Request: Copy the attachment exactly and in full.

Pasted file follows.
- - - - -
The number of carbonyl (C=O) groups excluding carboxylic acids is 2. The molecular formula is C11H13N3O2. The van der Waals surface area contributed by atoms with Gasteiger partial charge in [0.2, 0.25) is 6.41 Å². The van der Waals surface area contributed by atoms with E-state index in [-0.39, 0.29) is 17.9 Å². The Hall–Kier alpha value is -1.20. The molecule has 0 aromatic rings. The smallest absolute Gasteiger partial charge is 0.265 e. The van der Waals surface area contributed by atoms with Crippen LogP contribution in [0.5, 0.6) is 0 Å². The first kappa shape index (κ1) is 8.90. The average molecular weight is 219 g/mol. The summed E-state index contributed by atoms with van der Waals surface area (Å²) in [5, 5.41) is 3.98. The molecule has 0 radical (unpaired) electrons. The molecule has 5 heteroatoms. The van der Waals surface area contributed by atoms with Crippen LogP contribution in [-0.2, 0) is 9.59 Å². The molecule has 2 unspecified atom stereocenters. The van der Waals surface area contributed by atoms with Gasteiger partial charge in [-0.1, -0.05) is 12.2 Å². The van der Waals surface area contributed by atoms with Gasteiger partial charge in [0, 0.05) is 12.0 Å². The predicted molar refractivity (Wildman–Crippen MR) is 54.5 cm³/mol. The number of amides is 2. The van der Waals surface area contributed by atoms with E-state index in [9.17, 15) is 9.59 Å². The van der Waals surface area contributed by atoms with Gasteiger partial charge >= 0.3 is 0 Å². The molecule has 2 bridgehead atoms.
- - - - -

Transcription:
The number of carbonyl (C=O) groups excluding carboxylic acids is 2. The molecular formula is C11H13N3O2. The van der Waals surface area contributed by atoms with Gasteiger partial charge in [0.2, 0.25) is 6.41 Å². The van der Waals surface area contributed by atoms with E-state index in [-0.39, 0.29) is 17.9 Å². The Hall–Kier alpha value is -1.20. The molecule has 0 aromatic rings. The smallest absolute Gasteiger partial charge is 0.265 e. The van der Waals surface area contributed by atoms with Crippen LogP contribution in [0.5, 0.6) is 0 Å². The first kappa shape index (κ1) is 8.90. The average molecular weight is 219 g/mol. The summed E-state index contributed by atoms with van der Waals surface area (Å²) in [5, 5.41) is 3.98. The molecule has 0 radical (unpaired) electrons. The molecule has 5 heteroatoms. The van der Waals surface area contributed by atoms with Crippen LogP contribution in [-0.2, 0) is 9.59 Å². The molecule has 2 unspecified atom stereocenters. The van der Waals surface area contributed by atoms with Gasteiger partial charge in [-0.1, -0.05) is 12.2 Å². The van der Waals surface area contributed by atoms with Gasteiger partial charge in [0, 0.05) is 12.0 Å². The predicted molar refractivity (Wildman–Crippen MR) is 54.5 cm³/mol. The number of amides is 2. The van der Waals surface area contributed by atoms with E-state index in [9.17, 15) is 9.59 Å². The van der Waals surface area contributed by atoms with Gasteiger partial charge >= 0.3 is 0 Å². The molecule has 2 bridgehead atoms.